The Catacombs of Paris or Catacombes de Paris is an underground ossuary in Paris, France. Located south of the former city gate (the "Barrière d'Enfer" at today's Place Denfert-Rochereau), the ossuary holds the remains of about six million people and fills a renovated section of caverns and tunnels that are the remains of Paris's stone mines.
Opened in the late 18th century, the underground cemetery became a tourist attraction on a small scale from the early 19th century, and has been open to the public on a regular basis from 1874. Following an incident of vandalism, they were closed to the public in September 2009 and reopened 19 December of the same year.
Arrête! C'est ici l'empire de la Mort ('Stop! Here lies the Empire of Death").
The Catacombs are one of the 14 City of Paris' Museums that have been incorporated since January 1st 2013 in the public institution Paris Musées.
The official name for the catacombs is l'Ossuaire Municipal.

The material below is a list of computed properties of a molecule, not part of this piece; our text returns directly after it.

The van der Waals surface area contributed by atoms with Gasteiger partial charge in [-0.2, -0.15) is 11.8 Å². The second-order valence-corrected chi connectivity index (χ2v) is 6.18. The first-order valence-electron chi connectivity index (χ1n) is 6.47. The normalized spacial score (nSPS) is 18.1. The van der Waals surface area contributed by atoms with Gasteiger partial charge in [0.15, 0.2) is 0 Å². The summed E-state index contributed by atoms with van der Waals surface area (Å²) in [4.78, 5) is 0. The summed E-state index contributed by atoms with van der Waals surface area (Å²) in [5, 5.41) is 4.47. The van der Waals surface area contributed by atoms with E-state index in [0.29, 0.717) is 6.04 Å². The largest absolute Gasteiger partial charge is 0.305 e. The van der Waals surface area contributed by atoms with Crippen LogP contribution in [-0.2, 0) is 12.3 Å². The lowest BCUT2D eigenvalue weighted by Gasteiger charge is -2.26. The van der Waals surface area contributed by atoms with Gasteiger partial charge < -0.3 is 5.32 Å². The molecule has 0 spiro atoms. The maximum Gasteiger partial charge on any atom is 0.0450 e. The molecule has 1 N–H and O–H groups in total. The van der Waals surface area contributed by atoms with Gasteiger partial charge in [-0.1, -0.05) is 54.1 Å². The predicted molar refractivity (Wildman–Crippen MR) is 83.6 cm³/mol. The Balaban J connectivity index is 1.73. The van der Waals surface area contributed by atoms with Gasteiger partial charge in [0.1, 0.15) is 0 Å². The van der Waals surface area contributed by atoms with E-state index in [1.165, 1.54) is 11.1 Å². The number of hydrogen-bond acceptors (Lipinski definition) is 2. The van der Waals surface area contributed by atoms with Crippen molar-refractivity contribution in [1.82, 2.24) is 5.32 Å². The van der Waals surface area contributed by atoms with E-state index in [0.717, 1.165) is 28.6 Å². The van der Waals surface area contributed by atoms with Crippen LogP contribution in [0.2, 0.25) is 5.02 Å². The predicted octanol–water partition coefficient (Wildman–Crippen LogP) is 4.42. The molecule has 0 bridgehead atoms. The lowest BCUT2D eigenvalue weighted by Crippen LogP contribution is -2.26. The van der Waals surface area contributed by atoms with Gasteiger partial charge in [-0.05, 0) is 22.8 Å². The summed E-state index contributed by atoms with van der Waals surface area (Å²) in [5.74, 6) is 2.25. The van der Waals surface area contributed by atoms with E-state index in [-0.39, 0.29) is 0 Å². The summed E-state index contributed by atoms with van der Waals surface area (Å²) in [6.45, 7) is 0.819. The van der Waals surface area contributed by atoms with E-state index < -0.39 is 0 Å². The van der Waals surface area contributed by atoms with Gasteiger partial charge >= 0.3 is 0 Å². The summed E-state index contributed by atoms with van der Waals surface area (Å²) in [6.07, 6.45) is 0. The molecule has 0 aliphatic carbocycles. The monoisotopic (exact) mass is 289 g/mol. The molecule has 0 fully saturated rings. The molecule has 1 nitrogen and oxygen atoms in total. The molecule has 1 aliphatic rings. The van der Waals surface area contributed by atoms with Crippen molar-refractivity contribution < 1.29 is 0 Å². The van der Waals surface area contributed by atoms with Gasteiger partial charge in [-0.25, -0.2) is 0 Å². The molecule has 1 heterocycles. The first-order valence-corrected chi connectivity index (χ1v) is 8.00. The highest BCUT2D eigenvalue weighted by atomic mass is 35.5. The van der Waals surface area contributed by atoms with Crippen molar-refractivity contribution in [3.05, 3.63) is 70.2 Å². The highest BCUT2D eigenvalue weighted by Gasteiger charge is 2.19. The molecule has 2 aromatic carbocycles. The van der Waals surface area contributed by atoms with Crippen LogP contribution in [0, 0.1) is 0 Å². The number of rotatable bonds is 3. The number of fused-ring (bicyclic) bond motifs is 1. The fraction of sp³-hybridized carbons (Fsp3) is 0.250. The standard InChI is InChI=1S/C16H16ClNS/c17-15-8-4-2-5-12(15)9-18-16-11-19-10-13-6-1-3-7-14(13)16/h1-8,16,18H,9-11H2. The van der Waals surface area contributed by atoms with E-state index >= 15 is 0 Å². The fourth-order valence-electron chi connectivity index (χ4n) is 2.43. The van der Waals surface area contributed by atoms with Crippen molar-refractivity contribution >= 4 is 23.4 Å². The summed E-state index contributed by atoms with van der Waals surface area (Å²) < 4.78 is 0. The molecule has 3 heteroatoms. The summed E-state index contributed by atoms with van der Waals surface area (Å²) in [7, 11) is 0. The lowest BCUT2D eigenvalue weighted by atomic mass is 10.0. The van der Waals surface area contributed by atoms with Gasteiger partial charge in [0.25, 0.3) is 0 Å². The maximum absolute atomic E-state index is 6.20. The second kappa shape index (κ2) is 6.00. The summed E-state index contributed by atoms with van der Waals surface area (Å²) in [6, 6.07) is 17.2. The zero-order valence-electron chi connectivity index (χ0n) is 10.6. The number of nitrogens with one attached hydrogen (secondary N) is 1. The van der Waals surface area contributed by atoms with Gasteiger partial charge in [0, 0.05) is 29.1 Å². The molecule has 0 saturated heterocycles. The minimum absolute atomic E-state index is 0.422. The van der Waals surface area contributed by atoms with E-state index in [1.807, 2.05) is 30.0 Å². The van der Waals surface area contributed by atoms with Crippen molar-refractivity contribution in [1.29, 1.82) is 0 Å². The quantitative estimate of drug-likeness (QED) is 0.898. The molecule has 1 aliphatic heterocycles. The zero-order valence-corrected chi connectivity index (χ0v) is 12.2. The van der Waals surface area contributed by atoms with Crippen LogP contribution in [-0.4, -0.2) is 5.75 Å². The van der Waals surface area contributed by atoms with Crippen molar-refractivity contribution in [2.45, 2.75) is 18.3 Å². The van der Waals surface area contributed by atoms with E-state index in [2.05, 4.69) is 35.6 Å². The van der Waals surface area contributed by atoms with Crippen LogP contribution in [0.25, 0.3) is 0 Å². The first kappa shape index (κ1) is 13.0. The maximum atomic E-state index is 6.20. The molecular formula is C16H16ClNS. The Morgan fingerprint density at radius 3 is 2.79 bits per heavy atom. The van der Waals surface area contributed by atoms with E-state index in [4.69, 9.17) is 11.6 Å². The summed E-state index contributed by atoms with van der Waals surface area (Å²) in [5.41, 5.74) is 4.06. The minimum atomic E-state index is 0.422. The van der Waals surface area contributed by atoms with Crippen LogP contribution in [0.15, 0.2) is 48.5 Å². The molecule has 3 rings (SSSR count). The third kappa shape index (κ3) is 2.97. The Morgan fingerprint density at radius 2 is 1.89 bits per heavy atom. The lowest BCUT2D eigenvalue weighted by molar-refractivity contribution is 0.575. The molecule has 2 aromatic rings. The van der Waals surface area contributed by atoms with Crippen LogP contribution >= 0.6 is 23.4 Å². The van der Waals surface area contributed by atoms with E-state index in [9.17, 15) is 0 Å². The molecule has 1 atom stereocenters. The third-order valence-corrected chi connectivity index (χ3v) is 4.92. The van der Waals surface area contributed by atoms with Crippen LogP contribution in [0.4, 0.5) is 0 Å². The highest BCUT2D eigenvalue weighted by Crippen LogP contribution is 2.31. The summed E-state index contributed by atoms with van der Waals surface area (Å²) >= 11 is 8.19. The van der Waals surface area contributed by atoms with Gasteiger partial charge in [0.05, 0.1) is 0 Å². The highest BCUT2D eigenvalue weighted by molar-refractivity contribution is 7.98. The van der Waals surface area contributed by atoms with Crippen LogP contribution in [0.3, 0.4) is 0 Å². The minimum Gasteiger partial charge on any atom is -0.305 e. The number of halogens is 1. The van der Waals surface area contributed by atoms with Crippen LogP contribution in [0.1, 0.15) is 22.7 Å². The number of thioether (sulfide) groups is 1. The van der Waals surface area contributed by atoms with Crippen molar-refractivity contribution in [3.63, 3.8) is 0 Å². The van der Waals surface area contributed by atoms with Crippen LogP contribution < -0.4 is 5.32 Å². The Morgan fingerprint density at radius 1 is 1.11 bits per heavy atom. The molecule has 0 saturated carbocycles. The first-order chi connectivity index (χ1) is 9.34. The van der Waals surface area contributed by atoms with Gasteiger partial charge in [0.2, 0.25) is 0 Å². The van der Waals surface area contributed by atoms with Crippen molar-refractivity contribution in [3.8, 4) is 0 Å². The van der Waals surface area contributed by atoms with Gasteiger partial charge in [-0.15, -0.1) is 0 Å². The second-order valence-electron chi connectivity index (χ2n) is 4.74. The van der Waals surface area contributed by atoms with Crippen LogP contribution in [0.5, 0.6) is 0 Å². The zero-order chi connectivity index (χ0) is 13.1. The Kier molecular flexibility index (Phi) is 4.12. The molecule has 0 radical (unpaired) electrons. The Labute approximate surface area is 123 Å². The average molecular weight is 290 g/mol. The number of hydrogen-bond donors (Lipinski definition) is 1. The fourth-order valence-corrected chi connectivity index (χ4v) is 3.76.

Although this cemetery covers only a small section of underground tunnels comprising "les carrières de Paris" ("the quarries of Paris"), Parisians today often refer to the entire tunnel network as "the catacombs".
Since Roman times, Paris has buried its dead on the outskirts of the city, but habits changed with the rise of Christianity and its practice of burying its faithful in the consecrated ground under and around its churches, no matter their location.
By the 10th century, many of Paris's parish cemeteries were well within city limits, and eventually some, because of their central location in dense urban growth, were unable to expand and became overcrowded. An attempt to remedy this situation came in the early 12th century with the opening of a central mass burial ground for those not wealthy enough to pay for a church burial.
Depending on the St. Opportune church near Paris's central Les Halles district, this cemetery had its own Saints Innocents church and parish appellation by the end of the same century. Eventually, Paris's other churches adopted the technique of mass inhumation as well.
Once an excavation in one section of the cemetery was full, it would be covered over and another opened. Residues resulting from the decaying of organic matter, a process often chemically accelerated with the use of lime, entered directly into the earth, creating a situation unacceptable for a city whose then-principal source of water was wells.